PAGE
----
Inside Dentistry
April 2014
Volume 10, Issue 4

Growing the Dental Practice Through Effective Communication

Turning customer service into an internal marketing strategy

Naomi Cooper

While “new patient marketing” is certainly an important component of practice growth, it’s merely the first step in the marketing marathon. It’s important to recognize that callers don’t magically transform into long-term patients of record; effective patient communication is at the heart of a both a positive new patient experience and a profitable return on your marketing investment.

Simply put, the dollars spent to attract new patients through external marketing efforts can end up going to waste if effective marketing processes and strong verbal communication skills are not in place. After all, why go to all the trouble and expense to make the phone ring if the person answering the phone doesn’t have the ability to turn a caller into a patient?

Creating a positive customer service experience for new and existing patients within the practice is crucial in developing relationships to retain patients and maximize production over the long term.

The All-Important First Phone Call

Often a new patient’s first contact with the dentist and the practice is during the initial phone call to find out about the practice, and possibly to make an appointment. The front desk team needs to be able to effectively communicate with new patients and address all questions and concerns, as well as schedule appointments in a timely manner.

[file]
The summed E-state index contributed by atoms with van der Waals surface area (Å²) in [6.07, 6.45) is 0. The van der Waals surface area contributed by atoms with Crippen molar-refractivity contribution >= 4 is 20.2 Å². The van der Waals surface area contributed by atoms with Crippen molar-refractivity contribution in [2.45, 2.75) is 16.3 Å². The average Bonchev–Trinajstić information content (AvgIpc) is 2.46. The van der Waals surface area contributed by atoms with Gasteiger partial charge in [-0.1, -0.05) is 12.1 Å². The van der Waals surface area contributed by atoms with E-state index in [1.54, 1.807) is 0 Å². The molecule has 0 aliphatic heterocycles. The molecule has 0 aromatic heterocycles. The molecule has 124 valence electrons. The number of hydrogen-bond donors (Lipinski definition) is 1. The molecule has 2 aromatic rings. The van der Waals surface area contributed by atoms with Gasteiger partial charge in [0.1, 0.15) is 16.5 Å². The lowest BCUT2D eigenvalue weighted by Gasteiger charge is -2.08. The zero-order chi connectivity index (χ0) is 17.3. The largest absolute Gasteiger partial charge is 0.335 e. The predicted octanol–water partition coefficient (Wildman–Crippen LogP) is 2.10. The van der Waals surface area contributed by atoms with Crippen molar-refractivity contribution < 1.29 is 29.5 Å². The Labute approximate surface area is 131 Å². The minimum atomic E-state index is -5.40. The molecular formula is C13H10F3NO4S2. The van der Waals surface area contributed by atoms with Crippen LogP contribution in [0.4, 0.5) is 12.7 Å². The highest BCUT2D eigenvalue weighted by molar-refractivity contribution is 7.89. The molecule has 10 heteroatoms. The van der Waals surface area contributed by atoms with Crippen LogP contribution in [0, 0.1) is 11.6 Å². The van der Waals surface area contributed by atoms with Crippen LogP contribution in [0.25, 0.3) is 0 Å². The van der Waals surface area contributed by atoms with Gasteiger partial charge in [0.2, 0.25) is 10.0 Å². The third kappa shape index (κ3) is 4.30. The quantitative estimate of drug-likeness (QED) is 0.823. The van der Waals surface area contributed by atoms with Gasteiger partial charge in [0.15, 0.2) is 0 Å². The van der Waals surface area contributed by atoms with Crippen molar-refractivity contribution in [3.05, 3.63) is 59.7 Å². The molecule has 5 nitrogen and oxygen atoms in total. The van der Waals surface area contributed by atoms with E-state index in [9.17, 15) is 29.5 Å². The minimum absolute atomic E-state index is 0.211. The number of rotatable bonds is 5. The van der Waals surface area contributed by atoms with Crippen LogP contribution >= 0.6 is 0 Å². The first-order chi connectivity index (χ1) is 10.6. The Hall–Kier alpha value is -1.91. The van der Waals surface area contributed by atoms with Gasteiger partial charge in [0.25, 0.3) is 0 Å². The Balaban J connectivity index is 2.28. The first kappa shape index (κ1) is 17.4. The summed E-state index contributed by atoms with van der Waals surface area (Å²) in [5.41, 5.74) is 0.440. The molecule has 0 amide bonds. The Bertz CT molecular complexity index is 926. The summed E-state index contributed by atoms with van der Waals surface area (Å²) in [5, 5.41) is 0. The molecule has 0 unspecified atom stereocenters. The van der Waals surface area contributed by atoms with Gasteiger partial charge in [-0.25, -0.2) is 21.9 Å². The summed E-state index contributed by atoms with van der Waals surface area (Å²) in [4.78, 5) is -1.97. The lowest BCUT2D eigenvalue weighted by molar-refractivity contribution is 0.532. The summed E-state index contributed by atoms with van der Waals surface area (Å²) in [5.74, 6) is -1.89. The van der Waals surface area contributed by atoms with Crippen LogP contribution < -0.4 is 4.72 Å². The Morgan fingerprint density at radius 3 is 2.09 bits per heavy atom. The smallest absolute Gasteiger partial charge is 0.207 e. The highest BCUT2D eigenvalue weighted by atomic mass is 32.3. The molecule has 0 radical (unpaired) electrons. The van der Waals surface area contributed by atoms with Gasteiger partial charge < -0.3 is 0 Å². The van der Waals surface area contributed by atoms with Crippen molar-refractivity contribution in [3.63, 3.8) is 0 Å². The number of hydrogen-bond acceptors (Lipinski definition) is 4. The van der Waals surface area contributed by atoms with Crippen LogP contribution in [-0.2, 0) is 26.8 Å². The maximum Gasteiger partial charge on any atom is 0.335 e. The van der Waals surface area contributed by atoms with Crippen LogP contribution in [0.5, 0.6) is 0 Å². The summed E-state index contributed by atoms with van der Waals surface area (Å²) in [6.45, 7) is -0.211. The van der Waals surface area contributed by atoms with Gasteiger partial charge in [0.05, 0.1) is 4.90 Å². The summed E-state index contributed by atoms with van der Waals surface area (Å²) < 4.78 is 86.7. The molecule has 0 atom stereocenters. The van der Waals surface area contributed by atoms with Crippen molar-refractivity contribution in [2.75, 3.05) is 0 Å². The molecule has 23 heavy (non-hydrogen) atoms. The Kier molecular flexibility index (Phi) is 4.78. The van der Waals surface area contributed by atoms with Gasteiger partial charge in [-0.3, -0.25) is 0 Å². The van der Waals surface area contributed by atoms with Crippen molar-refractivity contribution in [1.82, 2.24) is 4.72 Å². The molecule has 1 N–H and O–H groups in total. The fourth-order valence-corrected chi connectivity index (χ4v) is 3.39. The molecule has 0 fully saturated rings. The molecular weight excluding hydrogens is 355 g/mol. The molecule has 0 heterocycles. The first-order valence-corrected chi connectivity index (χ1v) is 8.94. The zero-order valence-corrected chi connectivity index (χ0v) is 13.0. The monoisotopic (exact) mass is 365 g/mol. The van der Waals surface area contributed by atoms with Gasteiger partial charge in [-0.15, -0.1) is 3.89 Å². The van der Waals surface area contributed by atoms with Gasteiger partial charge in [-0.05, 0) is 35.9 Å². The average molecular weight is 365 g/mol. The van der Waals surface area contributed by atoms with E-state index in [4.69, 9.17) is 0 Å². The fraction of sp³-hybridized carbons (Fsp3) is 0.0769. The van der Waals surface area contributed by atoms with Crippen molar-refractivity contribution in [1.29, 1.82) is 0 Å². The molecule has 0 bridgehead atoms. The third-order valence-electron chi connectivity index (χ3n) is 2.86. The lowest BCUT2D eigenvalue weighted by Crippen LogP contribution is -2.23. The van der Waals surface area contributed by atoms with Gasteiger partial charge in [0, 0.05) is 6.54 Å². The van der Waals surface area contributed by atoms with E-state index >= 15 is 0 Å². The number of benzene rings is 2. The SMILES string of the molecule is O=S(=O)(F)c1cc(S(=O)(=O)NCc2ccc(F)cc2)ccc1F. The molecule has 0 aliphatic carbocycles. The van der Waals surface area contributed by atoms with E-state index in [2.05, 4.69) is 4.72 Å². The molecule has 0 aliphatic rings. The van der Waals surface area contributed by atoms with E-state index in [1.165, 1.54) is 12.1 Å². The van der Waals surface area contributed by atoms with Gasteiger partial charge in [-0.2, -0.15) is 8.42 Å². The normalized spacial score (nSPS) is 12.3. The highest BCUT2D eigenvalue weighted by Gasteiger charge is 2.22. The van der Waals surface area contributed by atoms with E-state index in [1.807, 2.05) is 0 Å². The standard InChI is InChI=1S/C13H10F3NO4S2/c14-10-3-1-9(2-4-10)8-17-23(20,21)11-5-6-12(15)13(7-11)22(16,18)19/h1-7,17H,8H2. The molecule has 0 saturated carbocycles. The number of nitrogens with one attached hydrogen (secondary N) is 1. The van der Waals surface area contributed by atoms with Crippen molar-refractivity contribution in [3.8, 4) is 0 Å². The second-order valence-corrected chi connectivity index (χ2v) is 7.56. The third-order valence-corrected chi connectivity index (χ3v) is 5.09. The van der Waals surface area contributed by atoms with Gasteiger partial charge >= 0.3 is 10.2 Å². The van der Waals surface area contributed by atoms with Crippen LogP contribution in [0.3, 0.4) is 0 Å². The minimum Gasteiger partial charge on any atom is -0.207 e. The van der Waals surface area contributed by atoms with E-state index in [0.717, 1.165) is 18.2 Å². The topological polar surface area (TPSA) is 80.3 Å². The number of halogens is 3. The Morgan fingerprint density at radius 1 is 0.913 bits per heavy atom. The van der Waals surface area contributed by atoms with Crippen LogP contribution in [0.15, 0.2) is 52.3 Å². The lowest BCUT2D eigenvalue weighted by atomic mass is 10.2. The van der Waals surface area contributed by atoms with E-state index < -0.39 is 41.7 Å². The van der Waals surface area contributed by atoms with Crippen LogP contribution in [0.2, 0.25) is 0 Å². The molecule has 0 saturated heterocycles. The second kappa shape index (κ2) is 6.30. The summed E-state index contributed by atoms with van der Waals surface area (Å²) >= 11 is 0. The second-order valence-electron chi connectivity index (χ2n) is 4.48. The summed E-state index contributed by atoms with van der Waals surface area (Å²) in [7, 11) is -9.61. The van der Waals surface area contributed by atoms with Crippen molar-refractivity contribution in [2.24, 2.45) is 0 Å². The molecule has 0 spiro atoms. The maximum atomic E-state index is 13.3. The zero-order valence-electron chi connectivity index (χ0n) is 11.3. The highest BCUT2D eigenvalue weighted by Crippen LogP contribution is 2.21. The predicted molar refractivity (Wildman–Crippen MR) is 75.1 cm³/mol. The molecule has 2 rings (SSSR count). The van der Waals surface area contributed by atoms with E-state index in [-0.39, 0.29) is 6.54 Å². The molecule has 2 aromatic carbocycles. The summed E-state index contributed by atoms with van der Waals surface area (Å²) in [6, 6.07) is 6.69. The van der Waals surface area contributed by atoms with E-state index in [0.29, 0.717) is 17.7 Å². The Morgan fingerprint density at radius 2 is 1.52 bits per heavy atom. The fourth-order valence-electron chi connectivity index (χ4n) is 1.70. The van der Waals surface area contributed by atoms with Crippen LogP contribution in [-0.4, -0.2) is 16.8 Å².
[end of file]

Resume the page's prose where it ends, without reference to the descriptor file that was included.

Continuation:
The first phone call is a critical time: the prospective patient is sizing the practice up, and this interaction needs to be handled delicately. So what can the front desk team do during the call to ensure success?

Ideally, the phones should be answered consistently throughout the day, even during lunch hours, ensuring that the prospective new patient will always be able to reach a live person. Virtual front desk services are a big step up from answering services and can seamlessly handle patient interaction outside of office hours.

Answering the phone in a friendly and approachable manner may sound like an obvious step, but it’s not a given. The front desk team is often the first interaction—and first impression–that the prospective patient has of the practice, and whether it is the first phone call of the day or the hundredth, each caller has to be made to feel as though his or her phone call is the most important call of the day.

It’s easy to dismiss callers asking questions about prices or insurance and assume that they are “just shoppers.” However, by redirecting the conversation to a discussion about the practice’s focus on each patient, the quality of the care provided, and the fairness with which all patients are treated—before quoting any fees—demonstrates what makes the practice unique, and what the practice provides that won’t be found elsewhere.